Having gained the undivided attention of the attendees, Mr Hurley continued his presentation with an entertaining variety of results from his studies and conversations with both academics and employers. One of his main areas of focus was the comparison between the modern higher education campus and the workplace, particularly relating to the use of devices and application of technology.

With a number of attendees stating how their workplace had changed since the pandemic, or was due to do so, it was stated that the same was true for campuses in meeting the expectations of students. The majority of students (91%) would typically arrive at university with two electronic devices, with more than half of all new cohorts arriving with three.

This is another area matched with the workplace, leading to discussion on how to accommodate all members of the workforce and their methods of working. The use of personal electronic devices is continuing to drive the need for improved levels of connectedness to company systems and allowing all employees to remain as productive as possible, regardless of whether they work at the main office or satellite facilities, at their homes or other buildings, including those of clients or industry partners.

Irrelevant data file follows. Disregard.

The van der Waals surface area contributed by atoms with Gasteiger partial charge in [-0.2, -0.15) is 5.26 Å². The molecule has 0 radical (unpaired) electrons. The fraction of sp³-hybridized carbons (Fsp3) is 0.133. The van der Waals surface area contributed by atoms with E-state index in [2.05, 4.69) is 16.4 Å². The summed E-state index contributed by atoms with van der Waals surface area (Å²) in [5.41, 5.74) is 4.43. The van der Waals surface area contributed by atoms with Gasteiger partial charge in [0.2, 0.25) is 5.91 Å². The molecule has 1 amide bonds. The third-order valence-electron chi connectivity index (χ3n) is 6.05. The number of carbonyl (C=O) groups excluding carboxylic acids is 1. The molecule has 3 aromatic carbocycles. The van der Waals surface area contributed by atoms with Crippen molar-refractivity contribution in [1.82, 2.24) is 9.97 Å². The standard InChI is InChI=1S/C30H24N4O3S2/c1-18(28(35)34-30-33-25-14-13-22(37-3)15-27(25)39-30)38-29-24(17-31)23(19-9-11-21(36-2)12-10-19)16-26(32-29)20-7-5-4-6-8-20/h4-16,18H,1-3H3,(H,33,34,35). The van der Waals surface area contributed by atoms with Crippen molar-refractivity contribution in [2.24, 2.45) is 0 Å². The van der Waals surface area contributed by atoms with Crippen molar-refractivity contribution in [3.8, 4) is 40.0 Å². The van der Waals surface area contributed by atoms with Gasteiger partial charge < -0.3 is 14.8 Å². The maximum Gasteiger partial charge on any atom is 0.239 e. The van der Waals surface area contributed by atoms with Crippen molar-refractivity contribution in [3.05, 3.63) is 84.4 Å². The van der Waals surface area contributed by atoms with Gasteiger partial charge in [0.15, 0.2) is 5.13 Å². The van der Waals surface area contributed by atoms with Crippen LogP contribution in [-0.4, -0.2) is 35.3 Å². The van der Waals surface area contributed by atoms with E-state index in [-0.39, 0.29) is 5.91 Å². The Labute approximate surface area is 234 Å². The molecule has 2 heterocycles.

Mr Hurley additionally discussed the emergence of activity based learning within higher education facilities, which continued to match developments within many company workplaces. As a result of this, students are able to access areas for individual studies, along with others for teams and groups of all sizes.

These areas are designed to encourage and meet the aspirations of those requiring higher levels of social interaction, combined with amenities for digital learning, along with catering, more formal presentations or more privacy for those seeking spaces to facilitate peace and quiet.